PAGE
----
Air New Zealand’s approach to dealing with unpredictable engine issues on its Boeing 787 aircraft shows how a robust disruption management plan can successfully alleviate effects on customers.
Before the coronavirus pandemic slashed demand, Air New Zealand was faced with the opposite problem: risk of capacity deficits on and off since 2017 due to unpredictable issues with the Rolls-Royce Trent 1000 engines on its Boeing 787 fleet.
More recently, Air New Zealand customers were experiencing reduced disruption. This partially occurred as Rolls-Royce’ repair schedule became more predictable and aircraft were not taken out of the airline’s schedule at the last minute.
“In the past, these things have happened at quite short notice, which has delivered a lot of inefficiency into our cost base and also a lot of customer disruption,” Air New Zealand CFO Jeff McDowall said when discussing interim results. “This time, we’ve had much more notice.”
The carrier acted proactively to maintain capacity and minimize flight disruptions, leasing aircraft and taking on more staff to support customers during disruptions, and have flexibility to reschedule crew.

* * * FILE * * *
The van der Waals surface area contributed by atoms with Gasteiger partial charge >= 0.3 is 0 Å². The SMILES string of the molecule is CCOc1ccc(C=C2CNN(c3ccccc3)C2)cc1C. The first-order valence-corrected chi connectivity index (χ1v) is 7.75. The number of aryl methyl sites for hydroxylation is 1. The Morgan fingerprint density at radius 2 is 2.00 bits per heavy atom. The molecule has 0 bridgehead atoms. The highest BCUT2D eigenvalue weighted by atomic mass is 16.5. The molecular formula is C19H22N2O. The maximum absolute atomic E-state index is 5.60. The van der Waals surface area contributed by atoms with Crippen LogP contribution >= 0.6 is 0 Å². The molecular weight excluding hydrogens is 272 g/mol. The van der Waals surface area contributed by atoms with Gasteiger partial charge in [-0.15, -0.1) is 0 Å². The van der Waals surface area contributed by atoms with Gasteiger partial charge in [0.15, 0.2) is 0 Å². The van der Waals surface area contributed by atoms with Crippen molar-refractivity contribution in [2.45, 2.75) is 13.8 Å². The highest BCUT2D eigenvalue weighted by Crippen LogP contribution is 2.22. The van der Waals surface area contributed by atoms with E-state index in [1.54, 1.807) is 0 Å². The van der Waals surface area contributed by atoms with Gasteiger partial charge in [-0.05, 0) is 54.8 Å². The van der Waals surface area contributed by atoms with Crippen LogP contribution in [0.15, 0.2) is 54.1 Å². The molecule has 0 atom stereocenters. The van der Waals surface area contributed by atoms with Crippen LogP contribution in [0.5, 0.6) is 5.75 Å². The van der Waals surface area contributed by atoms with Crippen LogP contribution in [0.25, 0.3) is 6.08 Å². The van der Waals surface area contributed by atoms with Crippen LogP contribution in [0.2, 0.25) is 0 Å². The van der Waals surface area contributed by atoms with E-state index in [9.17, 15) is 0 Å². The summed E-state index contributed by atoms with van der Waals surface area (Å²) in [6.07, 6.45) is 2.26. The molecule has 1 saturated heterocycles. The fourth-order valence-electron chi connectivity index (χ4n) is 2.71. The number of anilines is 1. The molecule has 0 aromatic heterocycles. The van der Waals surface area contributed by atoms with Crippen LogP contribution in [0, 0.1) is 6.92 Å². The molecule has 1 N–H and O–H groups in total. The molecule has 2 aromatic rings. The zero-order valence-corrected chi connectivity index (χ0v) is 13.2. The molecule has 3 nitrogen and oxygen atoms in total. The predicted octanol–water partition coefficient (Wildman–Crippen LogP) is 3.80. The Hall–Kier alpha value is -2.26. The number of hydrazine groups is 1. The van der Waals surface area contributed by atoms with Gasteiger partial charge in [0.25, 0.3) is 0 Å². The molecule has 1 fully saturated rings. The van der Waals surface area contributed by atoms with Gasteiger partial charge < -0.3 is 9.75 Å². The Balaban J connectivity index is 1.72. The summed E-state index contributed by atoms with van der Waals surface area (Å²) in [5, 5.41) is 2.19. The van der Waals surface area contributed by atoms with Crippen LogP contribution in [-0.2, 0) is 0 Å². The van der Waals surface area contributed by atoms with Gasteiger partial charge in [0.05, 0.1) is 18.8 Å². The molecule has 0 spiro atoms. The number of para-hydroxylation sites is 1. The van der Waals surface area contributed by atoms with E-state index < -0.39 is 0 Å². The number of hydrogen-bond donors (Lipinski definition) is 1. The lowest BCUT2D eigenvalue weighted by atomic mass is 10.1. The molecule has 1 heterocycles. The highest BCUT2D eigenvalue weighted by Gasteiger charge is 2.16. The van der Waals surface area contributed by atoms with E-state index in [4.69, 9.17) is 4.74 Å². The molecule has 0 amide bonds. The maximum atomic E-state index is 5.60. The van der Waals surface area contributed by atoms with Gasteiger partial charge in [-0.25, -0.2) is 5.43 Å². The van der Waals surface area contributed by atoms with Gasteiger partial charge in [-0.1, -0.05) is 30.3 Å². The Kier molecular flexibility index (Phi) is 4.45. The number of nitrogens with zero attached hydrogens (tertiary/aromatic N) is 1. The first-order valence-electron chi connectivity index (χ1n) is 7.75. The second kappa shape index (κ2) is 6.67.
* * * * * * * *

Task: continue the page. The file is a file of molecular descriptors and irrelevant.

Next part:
Air New Zealand used older aircraft formerly flown by EVA Air and Singapore Airlines. It also partnered with Cathay Pacific at the end of last year, to Hong Kong’s flag carrier take over Air New Zealand’s Auckland–Hong Kong flight. These aircraft deals helped “provide much better customer outcomes,” McDowall said.
The airline had hoped to resolve its Rolls-Royce engine problems by September 2019, instead, three of its 787s were out of service last month. They are expected to return to service by the end of this month. Unfortunately, the aircraft will return to a vastly reduced market – at least temporarily.
Long-term, Air New Zealand provides an example of thorough disruption management. As outgoing chairman Tony Carter said when the disruptions peaked: “While the Trent 1000 engine issues are not within our direct control, how we choose to respond certainly is.”